Simplon Pride first ride review
Austrian brand Simplon has an all new aero bike and it’s pretty striking. The Pride is a lightweight, disc-only, full-carbon machine with some unique features.
Simplon is a well established brand on the continent, but it’s not well known elsewhere. That’s set to change, as bikes will now be sold in UK shops.
Simplon Pride spec as tested
Frame: Full carbon, 12mm rear thru-axle
Fork: Full carbon, flat mount, 12mm thru-axle
Levers: Shimano Dura-Ace Di2 hydraulic
Brakes: Shimano Dura-Ace hydraulic disc
Front derailleur: Shimano Dura-Ace Di2
Rear derailleur: Shimano Dura-Ace Di2
Cranks: Shimano Dura-Ace
Cassette: Shimano Dura-Ace
Wheels: DT Swiss Arc 1100 Dicut DB 62
Tyres: Schwalbe One 25mm
Cockpit: Simplon carbon integrated
Saddle: Selle Italia SLR Kit Carbonio Flow
Seatpost: Simplon carbon aero
The Pride’s most noticeable feature is the integrated carbon cockpit with its radically split stem. Simplon will offer a range of bar widths and stem rises to suit different riders, and standard bars and stems can be fitted as an alternative.
An out-front mount for computers is planned too, which is good news as sticking a Garmin on top of that lovely clean bar just feels wrong.
The one-piece cockpit’s split stem is certainly eye-catching Matthew Allen / Immediate Media
Everything about the Pride is aero-oriented. The cables and hoses are almost entirely hidden, and the fork blends cleanly with the frame.
The head tube has a pronounced ‘neck’ to reduce frontal area, while the asymmetrical bottom bracket area looks like it’s designed to route air cleanly past the seat tube.
The head tube is slimmed right down for minimal frontal area Matthew Allen / Immediate Media
The squared-off seatpost is secured using a clamp with two rear-facing bolts. The clamp hardware can be swapped out to take a conventional round post, so there’s considerable scope for adapting the bike to unusual fitting requirements, for instance using it for triathlon or time trials.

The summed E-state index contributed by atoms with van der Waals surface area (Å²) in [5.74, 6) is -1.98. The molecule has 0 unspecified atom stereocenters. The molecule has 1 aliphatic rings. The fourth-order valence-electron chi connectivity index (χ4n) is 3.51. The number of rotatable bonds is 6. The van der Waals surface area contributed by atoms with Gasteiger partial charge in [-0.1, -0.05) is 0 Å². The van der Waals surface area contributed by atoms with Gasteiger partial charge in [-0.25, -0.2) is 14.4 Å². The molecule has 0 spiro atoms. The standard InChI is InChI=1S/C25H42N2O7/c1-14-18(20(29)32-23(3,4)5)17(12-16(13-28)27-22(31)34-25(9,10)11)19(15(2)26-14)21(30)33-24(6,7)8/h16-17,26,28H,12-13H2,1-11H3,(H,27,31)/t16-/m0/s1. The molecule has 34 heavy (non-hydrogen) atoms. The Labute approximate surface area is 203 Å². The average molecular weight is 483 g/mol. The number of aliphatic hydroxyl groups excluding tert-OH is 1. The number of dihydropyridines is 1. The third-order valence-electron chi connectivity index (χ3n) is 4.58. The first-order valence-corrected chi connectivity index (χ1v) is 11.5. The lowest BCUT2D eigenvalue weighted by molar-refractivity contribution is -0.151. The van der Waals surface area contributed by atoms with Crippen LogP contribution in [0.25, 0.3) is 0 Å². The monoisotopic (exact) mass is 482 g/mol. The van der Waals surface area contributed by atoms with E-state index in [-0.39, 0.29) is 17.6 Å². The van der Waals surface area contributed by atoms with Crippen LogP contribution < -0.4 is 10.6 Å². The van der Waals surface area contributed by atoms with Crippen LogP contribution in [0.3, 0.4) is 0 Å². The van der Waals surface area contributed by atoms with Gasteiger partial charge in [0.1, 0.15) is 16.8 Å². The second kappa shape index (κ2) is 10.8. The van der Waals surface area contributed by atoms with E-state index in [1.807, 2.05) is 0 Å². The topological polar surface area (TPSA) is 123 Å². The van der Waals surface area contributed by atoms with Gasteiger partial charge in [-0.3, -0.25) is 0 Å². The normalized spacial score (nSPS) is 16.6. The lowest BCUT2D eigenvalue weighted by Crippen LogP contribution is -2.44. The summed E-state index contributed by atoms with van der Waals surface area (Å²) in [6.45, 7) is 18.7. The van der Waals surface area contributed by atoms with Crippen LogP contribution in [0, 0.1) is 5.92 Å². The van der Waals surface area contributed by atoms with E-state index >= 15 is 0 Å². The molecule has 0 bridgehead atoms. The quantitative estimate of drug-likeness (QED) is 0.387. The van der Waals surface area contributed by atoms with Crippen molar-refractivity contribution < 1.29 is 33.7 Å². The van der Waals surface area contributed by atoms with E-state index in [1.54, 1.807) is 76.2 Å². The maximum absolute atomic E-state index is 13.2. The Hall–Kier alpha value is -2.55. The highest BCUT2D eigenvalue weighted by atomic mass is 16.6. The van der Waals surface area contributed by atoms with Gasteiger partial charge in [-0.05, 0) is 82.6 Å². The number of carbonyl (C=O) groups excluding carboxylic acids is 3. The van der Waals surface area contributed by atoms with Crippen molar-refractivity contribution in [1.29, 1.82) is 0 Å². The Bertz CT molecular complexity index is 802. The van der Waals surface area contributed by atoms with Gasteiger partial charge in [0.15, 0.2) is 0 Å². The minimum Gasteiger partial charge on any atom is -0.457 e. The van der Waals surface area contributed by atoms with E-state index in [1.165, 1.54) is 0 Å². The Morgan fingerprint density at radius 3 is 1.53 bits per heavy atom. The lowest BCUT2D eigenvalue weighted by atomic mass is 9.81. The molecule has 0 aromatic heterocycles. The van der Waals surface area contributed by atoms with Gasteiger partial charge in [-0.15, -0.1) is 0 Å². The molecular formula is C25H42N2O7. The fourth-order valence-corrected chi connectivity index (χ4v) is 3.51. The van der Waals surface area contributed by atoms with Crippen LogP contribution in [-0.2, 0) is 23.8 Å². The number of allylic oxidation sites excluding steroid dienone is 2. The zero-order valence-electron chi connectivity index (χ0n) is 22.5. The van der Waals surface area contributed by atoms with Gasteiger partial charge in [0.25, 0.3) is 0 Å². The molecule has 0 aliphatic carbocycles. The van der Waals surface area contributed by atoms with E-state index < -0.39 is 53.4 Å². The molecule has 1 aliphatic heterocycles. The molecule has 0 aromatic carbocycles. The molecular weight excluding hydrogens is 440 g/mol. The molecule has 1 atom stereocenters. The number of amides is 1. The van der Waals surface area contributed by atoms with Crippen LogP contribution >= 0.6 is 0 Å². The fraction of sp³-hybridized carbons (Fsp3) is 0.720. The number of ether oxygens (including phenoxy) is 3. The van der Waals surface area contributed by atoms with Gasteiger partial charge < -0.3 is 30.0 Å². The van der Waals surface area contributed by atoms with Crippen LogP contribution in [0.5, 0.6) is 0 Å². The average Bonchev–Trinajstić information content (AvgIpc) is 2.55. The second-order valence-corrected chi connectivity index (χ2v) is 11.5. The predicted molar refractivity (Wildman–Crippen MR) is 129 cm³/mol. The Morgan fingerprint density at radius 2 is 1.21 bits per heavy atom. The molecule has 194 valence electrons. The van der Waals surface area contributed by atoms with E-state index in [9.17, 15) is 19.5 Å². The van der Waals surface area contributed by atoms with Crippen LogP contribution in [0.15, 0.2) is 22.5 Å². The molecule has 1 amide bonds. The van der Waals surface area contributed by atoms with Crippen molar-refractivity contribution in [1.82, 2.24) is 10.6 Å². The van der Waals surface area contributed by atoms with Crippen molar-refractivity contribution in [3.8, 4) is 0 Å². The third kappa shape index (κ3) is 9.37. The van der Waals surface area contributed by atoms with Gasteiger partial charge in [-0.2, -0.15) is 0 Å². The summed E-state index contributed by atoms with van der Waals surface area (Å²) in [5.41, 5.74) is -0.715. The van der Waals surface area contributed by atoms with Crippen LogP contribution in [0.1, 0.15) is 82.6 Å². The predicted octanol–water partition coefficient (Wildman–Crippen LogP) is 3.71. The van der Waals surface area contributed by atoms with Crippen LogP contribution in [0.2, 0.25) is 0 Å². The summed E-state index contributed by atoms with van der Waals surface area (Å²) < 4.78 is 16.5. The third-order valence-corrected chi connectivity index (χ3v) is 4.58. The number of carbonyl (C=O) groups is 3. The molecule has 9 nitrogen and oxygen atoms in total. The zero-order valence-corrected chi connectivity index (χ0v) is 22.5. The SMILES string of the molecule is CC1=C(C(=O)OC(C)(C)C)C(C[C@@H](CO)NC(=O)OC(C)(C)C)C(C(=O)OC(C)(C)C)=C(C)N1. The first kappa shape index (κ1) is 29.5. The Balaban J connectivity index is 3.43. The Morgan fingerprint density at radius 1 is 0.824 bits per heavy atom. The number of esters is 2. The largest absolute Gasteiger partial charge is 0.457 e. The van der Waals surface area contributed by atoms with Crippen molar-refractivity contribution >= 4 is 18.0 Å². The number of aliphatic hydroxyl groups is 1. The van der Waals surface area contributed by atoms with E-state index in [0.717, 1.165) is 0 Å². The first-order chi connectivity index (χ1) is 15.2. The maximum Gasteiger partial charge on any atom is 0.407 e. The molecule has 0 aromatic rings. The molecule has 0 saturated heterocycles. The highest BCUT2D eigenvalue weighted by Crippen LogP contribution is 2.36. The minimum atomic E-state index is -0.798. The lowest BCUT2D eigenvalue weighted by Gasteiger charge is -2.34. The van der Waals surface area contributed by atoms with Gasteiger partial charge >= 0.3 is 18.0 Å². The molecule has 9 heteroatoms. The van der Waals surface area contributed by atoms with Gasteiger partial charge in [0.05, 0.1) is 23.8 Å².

The Pride’s tidy seat clamp can be swapped out to fit a conventional round seatpost Matthew Allen / Immediate Media
Simplon has devised its own quick release system for thru-axles, and it’s pretty cool. The lever flips open like a conventional quick release, but the axle doesn’t release unless you press the red button on the other side.
Simplon’s own thru-axle design aims to make wheel changes quicker and easier Matthew Allen / Immediate Media
The axle slides out of the way as you’d expect, but it doesn’t just fall out — a pin holds it in place, making it easier to reinstall the wheel.
Simplon Pride first ride impressions
You get used to the view pretty quickly. The promised out-front mount for computers will clean things right up Matthew Allen / Immediate Media
I had a very brief blast on the Dura-Ace Di2 Pride pictured, and first impressions are pretty positive.
It’s unquestionably a full-on racer that prioritises speed over plushness, but on Italian tarmac at least, it was pretty darned smooth.
I even rode a tiny bit of gravel on the Pride, and while it’s certainly not the bike’s natural milieu, nothing exploded or fell off.
The view of the front wheel through the stem is an amusing novelty. I can’t quantify the aero benefits, but the one-piece carbon cockpit certainly contributes to a stiff, pointy front end.
There must be at least a smidge of flex in the fork however as I was able to induce some disc rub up front when cranking hard. This was exacerbated by a noticeably warped rotor though, and a true one likely wouldn’t have rubbed at all.
I didn’t get the chance to weigh my test bike, but Simplon claims that builds start at 6.8kg and I expect this one was a touch heavier as it included deep section carbon clinchers.
Yes, yes you can Matthew Allen / Immediate Media
Whatever the precise figure, the Pride proved an able and willing partner on the climbs, one that didn’t resist being thrown around. It’s stiff too — not absurdly so, but enough to make bursts of acceleration feel rewarding.
I haven’t spent enough time with the bike to give a final verdict and I’d certainly want to try it on more familiar roads, but I came away impressed.
The futuristic looks are backed up by genuine performance, and I’m keen to see if the Pride lives up to its early promise with more extensive testing.
Simplon Pride pricing and availability
Pricing in other markets is to be confirmed, but on the continent complete bikes will start at €5,299 for a Shimano Ultegra Di2 build. The Pride will be available from September.